The Big Bang, Quantum Theory and God

19th Century science assumed a universe that always existed. That model gave way in the 20th Century to the concession that the universe had a beginning and time, space and matter sprang into existence in an instant that has come to be known as the “Big Bang”.

Scientists who succeeded in the line of the materialists of the 19th century, who embraced Darwinism as they gladly shed the shackles of religion and faith, feared that the Big Bang might reopen the old doubt that God may exist after all. From the beginning, the idea of a Big Bang that began the universe was met with caution and reluctance.

Albert Einstein’s response to the consequences of his own general theory of relativity may be reasonably interpreted to reflect a possible concern about the peril of a confrontation with the Creator. Through the equations of general relativity, we can trace the origin of the universe backward in time to some sort of a beginning. However, to evade this seemingly inevitable cosmological conclusion, Einstein introduced a cosmological constant, a “fudge factor,” to yield a static model for the universe. He longed for a universe that was infinitely old. In fairness, Einstein later considered this to be one of the few serious mistakes of his scientific career. However, even this concession must have been painful, as Einstein had a strong conviction that all physical phenomena ultimately should be accounted for in terms of continuous fields everywhere (see Max Jammer’s 1999 book Einstein and Religion).[1]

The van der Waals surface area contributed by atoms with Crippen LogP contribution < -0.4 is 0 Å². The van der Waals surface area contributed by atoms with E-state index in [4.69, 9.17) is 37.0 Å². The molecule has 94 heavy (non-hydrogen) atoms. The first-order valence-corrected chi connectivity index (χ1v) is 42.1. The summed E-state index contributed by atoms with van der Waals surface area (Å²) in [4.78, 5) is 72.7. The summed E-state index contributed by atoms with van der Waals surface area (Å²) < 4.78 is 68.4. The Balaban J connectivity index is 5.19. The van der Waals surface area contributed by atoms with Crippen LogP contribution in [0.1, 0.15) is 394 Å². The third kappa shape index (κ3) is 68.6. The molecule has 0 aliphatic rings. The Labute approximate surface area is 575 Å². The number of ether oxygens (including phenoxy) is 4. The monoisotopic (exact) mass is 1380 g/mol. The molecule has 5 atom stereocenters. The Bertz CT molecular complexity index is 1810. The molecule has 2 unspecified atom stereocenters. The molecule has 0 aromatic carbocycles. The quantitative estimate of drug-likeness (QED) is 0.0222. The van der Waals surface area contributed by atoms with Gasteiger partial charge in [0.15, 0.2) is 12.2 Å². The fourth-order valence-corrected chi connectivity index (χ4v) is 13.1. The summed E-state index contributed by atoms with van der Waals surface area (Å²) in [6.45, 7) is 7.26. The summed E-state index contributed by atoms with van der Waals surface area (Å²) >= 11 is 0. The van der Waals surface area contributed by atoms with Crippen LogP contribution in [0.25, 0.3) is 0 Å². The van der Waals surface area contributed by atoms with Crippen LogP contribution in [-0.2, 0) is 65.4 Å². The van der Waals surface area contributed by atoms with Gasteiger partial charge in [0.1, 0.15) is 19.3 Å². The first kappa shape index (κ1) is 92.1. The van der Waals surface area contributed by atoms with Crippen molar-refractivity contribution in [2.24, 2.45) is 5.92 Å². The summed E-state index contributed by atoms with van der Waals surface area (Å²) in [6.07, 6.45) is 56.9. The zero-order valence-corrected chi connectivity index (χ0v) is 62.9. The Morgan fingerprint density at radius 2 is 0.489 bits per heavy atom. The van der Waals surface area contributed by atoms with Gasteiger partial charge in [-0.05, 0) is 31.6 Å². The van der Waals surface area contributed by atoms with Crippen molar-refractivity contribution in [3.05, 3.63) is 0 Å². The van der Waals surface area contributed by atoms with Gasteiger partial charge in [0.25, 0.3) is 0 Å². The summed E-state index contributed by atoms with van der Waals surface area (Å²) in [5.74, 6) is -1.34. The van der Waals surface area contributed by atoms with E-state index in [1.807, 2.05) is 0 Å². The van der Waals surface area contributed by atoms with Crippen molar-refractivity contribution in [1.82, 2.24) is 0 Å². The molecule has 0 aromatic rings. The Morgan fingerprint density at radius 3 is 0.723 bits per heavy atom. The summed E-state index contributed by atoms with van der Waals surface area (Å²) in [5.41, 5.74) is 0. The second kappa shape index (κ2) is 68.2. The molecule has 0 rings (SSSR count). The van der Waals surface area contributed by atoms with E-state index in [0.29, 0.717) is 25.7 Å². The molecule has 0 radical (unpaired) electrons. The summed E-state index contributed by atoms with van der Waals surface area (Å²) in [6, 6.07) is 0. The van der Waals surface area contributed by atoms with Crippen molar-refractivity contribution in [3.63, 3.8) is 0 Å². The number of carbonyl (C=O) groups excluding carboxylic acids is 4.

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Filling in the Gaps: God or the Multiverse?

Betag Ocean Sunset

Photo by Larry Betag

Theists are accused of committing a “God of the gaps” fallacy, which is to assume (insert) God (into the gaps in our understanding). Atheists say that this assumption (faith) is irrational and wholly unsupportable by science or reason. They say they would rather rely on science and reason, and conclude there is no scientific or rational support of the proposition that God exists.

Atheists tend to be materialists, meaning that they believe that the “world” (all that exists) is material, only. They tend not to accept that anything other than the material world exists.

An exploration of these contentions will show that the material world is not all that exists and that atheists who subscribe to the modern view of the multiverse, which is used to explain problems for which science has no answers if only one universe exists, is a resort to the same kind of fallacious thinking pinned on theists. The God of the gaps argument against faith and belief in God conflates science and reason, and a materialist worldview conflates scientific knowledge with all possible knowledge of the world.

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When God Shows Up

Sunset - Sylvia Jacques - Copy


Job was a good, God fearing man who did everything right. He was hard working, conscientious and treated other people well. He was a good father and a good husband. He was a man of integrity with strong morals that he lived out; his word was his bond. Then tragedy and calamity struck. Everything was taken away.

Job naturally began to question God. Job’s questioning might have been the title to a book called Why Do Bad Things Happen to Good People? But his was not fiction; Job lived it. He wanted to know why he was being treated so unfairly, and Job was not content to ask the question and not be answered; he set everything aside, put on “sackcloth and ashes” and called out to God every day until God showed up. Continue reading